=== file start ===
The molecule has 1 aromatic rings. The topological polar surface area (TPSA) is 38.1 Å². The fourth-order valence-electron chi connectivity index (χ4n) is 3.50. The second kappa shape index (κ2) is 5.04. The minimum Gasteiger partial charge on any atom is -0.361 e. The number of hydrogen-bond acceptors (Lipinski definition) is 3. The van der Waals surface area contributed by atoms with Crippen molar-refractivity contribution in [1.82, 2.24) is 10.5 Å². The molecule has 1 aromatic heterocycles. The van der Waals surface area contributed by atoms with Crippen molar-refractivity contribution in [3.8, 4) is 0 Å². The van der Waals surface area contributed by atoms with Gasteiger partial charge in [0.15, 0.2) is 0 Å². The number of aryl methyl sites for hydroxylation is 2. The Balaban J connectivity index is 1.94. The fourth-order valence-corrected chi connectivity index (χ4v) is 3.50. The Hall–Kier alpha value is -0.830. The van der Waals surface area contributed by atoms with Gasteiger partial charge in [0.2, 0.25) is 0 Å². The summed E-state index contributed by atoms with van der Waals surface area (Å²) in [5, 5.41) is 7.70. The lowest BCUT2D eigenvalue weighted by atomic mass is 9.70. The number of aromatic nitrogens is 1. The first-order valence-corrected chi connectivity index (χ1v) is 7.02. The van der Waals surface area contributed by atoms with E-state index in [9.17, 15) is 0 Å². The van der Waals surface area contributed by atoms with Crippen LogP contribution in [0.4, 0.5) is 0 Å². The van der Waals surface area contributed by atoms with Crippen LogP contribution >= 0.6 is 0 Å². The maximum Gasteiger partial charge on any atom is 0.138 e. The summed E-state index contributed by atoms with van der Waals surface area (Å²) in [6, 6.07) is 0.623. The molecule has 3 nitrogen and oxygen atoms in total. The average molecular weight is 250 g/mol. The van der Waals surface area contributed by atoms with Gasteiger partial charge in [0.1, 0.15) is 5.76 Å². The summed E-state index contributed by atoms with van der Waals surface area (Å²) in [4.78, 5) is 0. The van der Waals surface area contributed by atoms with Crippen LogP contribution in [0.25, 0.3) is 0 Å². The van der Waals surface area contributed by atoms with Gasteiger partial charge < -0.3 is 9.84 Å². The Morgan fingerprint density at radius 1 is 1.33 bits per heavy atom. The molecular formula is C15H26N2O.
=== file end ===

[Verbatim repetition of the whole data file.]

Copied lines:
The molecule has 1 aromatic rings. The topological polar surface area (TPSA) is 38.1 Å². The fourth-order valence-electron chi connectivity index (χ4n) is 3.50. The second kappa shape index (κ2) is 5.04. The minimum Gasteiger partial charge on any atom is -0.361 e. The number of hydrogen-bond acceptors (Lipinski definition) is 3. The van der Waals surface area contributed by atoms with Crippen molar-refractivity contribution in [1.82, 2.24) is 10.5 Å². The molecule has 1 aromatic heterocycles. The van der Waals surface area contributed by atoms with Crippen molar-refractivity contribution in [3.8, 4) is 0 Å². The van der Waals surface area contributed by atoms with Gasteiger partial charge in [0.15, 0.2) is 0 Å². The number of aryl methyl sites for hydroxylation is 2. The Balaban J connectivity index is 1.94. The fourth-order valence-corrected chi connectivity index (χ4v) is 3.50. The Hall–Kier alpha value is -0.830. The van der Waals surface area contributed by atoms with Gasteiger partial charge in [0.2, 0.25) is 0 Å². The summed E-state index contributed by atoms with van der Waals surface area (Å²) in [5, 5.41) is 7.70. The lowest BCUT2D eigenvalue weighted by atomic mass is 9.70. The number of aromatic nitrogens is 1. The first-order valence-corrected chi connectivity index (χ1v) is 7.02. The van der Waals surface area contributed by atoms with E-state index in [9.17, 15) is 0 Å². The van der Waals surface area contributed by atoms with Crippen LogP contribution in [0.4, 0.5) is 0 Å². The van der Waals surface area contributed by atoms with Crippen LogP contribution >= 0.6 is 0 Å². The maximum Gasteiger partial charge on any atom is 0.138 e. The summed E-state index contributed by atoms with van der Waals surface area (Å²) in [6, 6.07) is 0.623. The molecule has 3 nitrogen and oxygen atoms in total. The average molecular weight is 250 g/mol. The van der Waals surface area contributed by atoms with Gasteiger partial charge in [0.1, 0.15) is 5.76 Å². The summed E-state index contributed by atoms with van der Waals surface area (Å²) in [4.78, 5) is 0. The van der Waals surface area contributed by atoms with Crippen LogP contribution in [0.25, 0.3) is 0 Å². The van der Waals surface area contributed by atoms with Gasteiger partial charge < -0.3 is 9.84 Å². The Morgan fingerprint density at radius 1 is 1.33 bits per heavy atom. The molecular formula is C15H26N2O.